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With the attention of the Nation rightly focused on the welfare of men and women returning from service in the armed forces and the emphasis placed on benefits provided for them through Congressional action, we must not let our interest flag in discharging our obligations to the increasing thousands among our civilian population who through accident, disease, or congenital conditions are unable to hold a place in the ranks of the American working force. Even in the midst of war their condition calls to us for renewed effort to bring about their restoration that they, too, may maintain their self-respect through self-supporting work.

On June 2, our Nation-wide program for the vocational rehabilitation of such disabled men and women will have been in operation a quarter of a century. Less than two years ago, the Congress expanded this program by amending the Vocational Rehabilitation Act of 1920. The new law-the Barden-LaFollette Act, passed in 1943-makes it possible for the Federal and State Governments, working as a team, to bring to the mentally disabled and the blind and all other groups of the disabled, the many services necessary to make them employable, including physical restoration, vocational training and placement in suitable employment.

Over the past twenty-five years it has been demonstrated that this program for the restoration of disabled men and women is paying dividends, not only in humanitarian terms but in dollars and cents. Thousands of men and women annually apply to the rehabilitation service for help. Because of disabilities they are able to contribute little to the national income. Many of them are forced to accept public aid. Refitted for work, they begin to pay their own way. No longer then are they tax consumers; they are taxpayers.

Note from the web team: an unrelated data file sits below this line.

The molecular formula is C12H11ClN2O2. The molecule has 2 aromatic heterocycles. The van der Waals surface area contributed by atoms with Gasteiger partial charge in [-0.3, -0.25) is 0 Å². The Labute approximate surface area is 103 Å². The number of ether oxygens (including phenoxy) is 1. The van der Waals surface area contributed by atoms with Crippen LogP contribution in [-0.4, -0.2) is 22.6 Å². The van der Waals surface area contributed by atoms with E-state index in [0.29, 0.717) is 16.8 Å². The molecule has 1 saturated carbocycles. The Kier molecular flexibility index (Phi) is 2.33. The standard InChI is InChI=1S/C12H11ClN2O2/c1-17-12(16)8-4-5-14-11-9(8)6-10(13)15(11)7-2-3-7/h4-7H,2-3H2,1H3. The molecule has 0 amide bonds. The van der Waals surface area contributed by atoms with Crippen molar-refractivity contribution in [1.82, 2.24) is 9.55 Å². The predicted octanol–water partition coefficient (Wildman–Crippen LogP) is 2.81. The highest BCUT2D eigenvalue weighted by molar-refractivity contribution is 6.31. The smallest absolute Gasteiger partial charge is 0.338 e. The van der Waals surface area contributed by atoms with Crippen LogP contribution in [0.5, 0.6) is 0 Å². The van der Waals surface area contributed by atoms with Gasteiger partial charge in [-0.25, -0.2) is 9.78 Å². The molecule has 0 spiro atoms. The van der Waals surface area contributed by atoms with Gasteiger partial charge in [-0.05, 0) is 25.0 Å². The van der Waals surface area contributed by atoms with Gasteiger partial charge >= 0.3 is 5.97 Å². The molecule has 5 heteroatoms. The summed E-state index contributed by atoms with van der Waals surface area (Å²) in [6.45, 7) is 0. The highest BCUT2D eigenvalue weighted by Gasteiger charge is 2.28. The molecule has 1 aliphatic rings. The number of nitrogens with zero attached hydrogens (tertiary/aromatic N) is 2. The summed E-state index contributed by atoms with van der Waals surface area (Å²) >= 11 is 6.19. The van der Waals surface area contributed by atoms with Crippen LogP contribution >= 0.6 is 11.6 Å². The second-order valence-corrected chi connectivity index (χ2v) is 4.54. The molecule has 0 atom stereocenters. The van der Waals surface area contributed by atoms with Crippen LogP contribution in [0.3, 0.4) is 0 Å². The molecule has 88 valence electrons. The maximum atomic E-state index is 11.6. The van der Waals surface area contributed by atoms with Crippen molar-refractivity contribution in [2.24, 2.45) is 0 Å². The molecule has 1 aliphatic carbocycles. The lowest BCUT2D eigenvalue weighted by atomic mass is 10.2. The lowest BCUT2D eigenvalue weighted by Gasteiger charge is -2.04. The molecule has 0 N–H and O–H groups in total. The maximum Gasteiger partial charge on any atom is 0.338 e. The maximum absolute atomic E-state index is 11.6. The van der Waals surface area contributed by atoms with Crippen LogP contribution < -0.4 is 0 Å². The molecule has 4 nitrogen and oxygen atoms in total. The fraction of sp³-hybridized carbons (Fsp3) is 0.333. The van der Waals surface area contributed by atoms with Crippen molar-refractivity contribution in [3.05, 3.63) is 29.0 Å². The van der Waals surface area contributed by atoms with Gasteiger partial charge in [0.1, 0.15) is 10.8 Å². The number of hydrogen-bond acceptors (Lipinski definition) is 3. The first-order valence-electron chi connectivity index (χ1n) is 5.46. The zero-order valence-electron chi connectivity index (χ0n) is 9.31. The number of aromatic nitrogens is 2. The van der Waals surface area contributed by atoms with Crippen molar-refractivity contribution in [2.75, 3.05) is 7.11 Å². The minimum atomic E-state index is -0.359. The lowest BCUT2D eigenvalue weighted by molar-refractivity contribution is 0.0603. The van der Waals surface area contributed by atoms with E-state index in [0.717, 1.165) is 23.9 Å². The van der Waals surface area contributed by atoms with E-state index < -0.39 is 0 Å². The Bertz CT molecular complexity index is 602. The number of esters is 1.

That we may not fail to discharge our obligation to help every man and woman who needs vocational rehabilitation services in order to become self-supporting, it appears appropriate at this time that I should urge the able-bodied citizenry of the United States to unite in a concerted effort to bring about wider knowledge and use of the services for physical and mental restoration of the handicapped provided under the Barden-LaFollette Act, which applies to all civilian disabled.

NOW, THEREFORE, I, HARRY S. TRUMAN, President of the United States of America, do hereby declare the week beginning June 2, 1945, as National Rehabilitation Week.

And I urge all churches, educational institutions, health and welfare services, civic organizations, chambers of commerce, boards of trade, industry, labor, public-spirited citizens, and the radio and press throughout the United States to observe National Rehabilitation Week, to the end that handicapped men and women throughout our Nation may be located and advised of the benefits to which they may be entitled.

IN WITNESS WHEREOF, I have hereunto set my hand and caused the seal of the United States of America to be affixed.

DONE at the City of Washington this 5th day of May in the year of our Lord nineteen hundred and forty-five, and of the Independence of the United States of America the one hundred and sixty-ninth. [SEAL]


By the President:

Acting Secretary of State.